Pine: And in the same vein, A Tale of Two Cities. I love Dickens. I read Bleak House when I was like 14, and it always stayed with me. I hadn’t read Dickens since. And Tale of Two Cities I thought was going to be some giant book—which it’s actually not. He’s the master of the run-on sentence and the parenthetical, but also, he’s so fucking funny—still. Just like Mark Twain. But also, Tale of Two Cities is so relevant to America right now. I think we all need to read this book, because this is about how revolutions happen and how ugly they are. What happens when the middle class dies.
Pine: And then Colm Toibin [points to The Master and The Magician.] I read these back-to-back. These are fictional accounts—one’s of Thomas Mann…
Pine:…and the other's of Henry James. They really took me for a ride, I loved them both deeply. Fucking Thomas Mann lived an extraordinary life. From the Austro-Hungarian Empire into Weimar Republic, into Fascist Germany, then he escapes to France. Then he lives in the fucking Pacific Palisades during World War II, in the expat German community. Then ends up in Switzerland, raises two flamboyantly unapologetic gay artist children in, like, Christopher Isherwood’s Berlin. God—just a fucking wild life. Wild life.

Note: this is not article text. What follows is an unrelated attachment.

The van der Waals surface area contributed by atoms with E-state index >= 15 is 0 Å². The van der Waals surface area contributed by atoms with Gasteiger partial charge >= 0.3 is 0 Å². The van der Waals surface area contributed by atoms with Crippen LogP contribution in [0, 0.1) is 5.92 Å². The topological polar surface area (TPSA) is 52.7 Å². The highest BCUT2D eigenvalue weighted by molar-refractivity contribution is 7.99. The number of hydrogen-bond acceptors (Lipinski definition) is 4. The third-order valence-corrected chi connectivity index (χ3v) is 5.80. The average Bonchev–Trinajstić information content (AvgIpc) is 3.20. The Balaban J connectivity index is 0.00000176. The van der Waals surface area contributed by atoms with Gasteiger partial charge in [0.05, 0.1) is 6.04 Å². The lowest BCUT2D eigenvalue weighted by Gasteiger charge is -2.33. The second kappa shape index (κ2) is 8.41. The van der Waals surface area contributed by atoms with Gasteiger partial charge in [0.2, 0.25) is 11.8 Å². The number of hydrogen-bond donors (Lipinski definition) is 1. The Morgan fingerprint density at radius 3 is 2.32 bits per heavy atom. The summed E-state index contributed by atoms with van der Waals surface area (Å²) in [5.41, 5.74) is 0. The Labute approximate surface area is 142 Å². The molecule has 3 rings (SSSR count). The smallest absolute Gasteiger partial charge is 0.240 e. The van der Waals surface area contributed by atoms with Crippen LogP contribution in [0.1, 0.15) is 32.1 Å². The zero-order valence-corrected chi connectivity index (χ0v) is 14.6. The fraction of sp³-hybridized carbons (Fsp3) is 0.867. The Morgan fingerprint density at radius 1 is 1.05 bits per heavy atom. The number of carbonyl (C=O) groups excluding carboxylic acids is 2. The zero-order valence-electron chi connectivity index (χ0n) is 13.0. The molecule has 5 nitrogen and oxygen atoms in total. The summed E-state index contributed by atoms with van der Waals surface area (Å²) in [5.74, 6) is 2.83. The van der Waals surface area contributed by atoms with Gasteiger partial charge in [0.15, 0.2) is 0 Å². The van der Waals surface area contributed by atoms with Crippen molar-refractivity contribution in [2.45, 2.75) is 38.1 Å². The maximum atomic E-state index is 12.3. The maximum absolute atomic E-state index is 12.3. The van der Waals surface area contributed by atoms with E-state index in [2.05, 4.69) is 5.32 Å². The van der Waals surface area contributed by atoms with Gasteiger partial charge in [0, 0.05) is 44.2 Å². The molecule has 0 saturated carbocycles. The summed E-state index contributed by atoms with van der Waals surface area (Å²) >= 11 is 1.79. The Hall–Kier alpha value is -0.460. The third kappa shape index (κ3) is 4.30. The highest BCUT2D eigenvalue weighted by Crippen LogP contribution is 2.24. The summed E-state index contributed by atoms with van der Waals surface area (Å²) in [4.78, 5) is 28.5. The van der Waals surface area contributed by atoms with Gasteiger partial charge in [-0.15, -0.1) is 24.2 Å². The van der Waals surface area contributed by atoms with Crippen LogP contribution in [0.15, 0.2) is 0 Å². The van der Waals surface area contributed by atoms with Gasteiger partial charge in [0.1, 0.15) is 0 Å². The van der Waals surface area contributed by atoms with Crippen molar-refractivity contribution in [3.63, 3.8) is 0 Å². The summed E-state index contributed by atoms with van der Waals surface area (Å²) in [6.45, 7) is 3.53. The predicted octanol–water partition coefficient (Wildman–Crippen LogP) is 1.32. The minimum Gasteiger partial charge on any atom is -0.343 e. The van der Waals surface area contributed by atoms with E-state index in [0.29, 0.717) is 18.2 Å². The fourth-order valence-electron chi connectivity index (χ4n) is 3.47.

Berlin Noir: March Violets; The Pale Criminal; A German Requiem amazon.com
Berlin Noir: March Violets; The Pale Criminal; A German Requiem
Pine: Berlin Noir I read a little while ago, but I fucking love it. Bernie Gunther—he’s a detective in Nazi Germany. It’s interesting to get a sense of what it’s like to be a normal person inside a fascist thing.
Might be useful information for a lot of people, going forward. We might need to know this.
Tom Hanks optioned it. If good ol’ Tom’s optioning it, you know it’s OK.
Pine: And all of John le Carre—I could read these for the rest of my life.
Where would you tell people to start with le Carre?
The Spy Who Came in from the Cold—fucking hands down one of the most gorgeous novels ever written, I think. And this is quite fun—The Pigeon Tunnel: Stories From My Life. It’s one of the last things he wrote—it’s just a beautiful tour through his life as a writer. But in terms of where to go after Spy, I would go for the George Smiley series, Honorable Schoolboy, Tinker Tailor Soldier Spy and Smiley’s People. So nuanced, so complicated, just stunning.